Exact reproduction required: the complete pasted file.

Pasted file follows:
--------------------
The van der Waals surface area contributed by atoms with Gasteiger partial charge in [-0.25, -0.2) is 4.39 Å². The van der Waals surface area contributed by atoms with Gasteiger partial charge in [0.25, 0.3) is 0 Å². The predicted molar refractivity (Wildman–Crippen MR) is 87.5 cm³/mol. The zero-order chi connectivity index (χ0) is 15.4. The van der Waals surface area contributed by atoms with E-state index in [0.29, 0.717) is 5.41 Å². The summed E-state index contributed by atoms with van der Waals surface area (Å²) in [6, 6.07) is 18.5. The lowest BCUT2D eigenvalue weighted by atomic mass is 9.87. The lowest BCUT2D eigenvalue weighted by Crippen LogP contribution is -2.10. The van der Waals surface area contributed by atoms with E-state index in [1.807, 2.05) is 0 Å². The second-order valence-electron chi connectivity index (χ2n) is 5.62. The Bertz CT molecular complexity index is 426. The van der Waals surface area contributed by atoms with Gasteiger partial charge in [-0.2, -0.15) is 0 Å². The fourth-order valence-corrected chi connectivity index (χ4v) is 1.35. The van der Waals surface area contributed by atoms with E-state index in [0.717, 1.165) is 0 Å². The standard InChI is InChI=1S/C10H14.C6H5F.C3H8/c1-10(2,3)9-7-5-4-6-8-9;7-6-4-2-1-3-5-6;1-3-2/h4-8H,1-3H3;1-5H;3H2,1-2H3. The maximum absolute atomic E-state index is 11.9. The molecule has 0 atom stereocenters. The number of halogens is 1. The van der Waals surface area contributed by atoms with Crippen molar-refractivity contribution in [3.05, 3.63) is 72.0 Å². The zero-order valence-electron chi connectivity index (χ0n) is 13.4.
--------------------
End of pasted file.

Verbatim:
The van der Waals surface area contributed by atoms with Gasteiger partial charge in [-0.25, -0.2) is 4.39 Å². The van der Waals surface area contributed by atoms with Gasteiger partial charge in [0.25, 0.3) is 0 Å². The predicted molar refractivity (Wildman–Crippen MR) is 87.5 cm³/mol. The zero-order chi connectivity index (χ0) is 15.4. The van der Waals surface area contributed by atoms with E-state index in [0.29, 0.717) is 5.41 Å². The summed E-state index contributed by atoms with van der Waals surface area (Å²) in [6, 6.07) is 18.5. The lowest BCUT2D eigenvalue weighted by atomic mass is 9.87. The lowest BCUT2D eigenvalue weighted by Crippen LogP contribution is -2.10. The van der Waals surface area contributed by atoms with E-state index in [1.807, 2.05) is 0 Å². The second-order valence-electron chi connectivity index (χ2n) is 5.62. The Bertz CT molecular complexity index is 426. The van der Waals surface area contributed by atoms with Gasteiger partial charge in [-0.2, -0.15) is 0 Å². The fourth-order valence-corrected chi connectivity index (χ4v) is 1.35. The van der Waals surface area contributed by atoms with E-state index in [0.717, 1.165) is 0 Å². The standard InChI is InChI=1S/C10H14.C6H5F.C3H8/c1-10(2,3)9-7-5-4-6-8-9;7-6-4-2-1-3-5-6;1-3-2/h4-8H,1-3H3;1-5H;3H2,1-2H3. The maximum absolute atomic E-state index is 11.9. The molecule has 0 atom stereocenters. The number of halogens is 1. The van der Waals surface area contributed by atoms with Crippen molar-refractivity contribution in [3.05, 3.63) is 72.0 Å². The zero-order valence-electron chi connectivity index (χ0n) is 13.4.